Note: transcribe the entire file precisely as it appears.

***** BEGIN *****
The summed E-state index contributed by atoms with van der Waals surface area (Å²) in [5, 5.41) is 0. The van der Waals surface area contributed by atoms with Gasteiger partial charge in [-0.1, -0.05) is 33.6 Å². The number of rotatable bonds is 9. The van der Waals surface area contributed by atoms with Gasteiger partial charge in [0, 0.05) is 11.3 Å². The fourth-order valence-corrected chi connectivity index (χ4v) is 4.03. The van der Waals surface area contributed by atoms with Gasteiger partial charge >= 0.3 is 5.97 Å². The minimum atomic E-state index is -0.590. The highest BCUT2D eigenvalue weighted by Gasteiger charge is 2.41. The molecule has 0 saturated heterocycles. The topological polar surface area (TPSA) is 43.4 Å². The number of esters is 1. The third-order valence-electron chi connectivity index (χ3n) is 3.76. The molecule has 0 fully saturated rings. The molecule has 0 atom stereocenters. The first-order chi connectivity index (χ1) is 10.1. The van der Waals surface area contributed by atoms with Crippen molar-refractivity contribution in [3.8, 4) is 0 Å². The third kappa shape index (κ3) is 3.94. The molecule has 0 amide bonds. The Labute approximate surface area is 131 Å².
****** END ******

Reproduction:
The summed E-state index contributed by atoms with van der Waals surface area (Å²) in [5, 5.41) is 0. The van der Waals surface area contributed by atoms with Gasteiger partial charge in [-0.1, -0.05) is 33.6 Å². The number of rotatable bonds is 9. The van der Waals surface area contributed by atoms with Gasteiger partial charge in [0, 0.05) is 11.3 Å². The fourth-order valence-corrected chi connectivity index (χ4v) is 4.03. The van der Waals surface area contributed by atoms with Gasteiger partial charge >= 0.3 is 5.97 Å². The minimum atomic E-state index is -0.590. The highest BCUT2D eigenvalue weighted by Gasteiger charge is 2.41. The molecule has 0 saturated heterocycles. The topological polar surface area (TPSA) is 43.4 Å². The number of esters is 1. The third-order valence-electron chi connectivity index (χ3n) is 3.76. The molecule has 0 fully saturated rings. The molecule has 0 atom stereocenters. The first-order chi connectivity index (χ1) is 10.1. The van der Waals surface area contributed by atoms with Crippen molar-refractivity contribution in [3.8, 4) is 0 Å². The third kappa shape index (κ3) is 3.94. The molecule has 0 amide bonds. The Labute approximate surface area is 131 Å².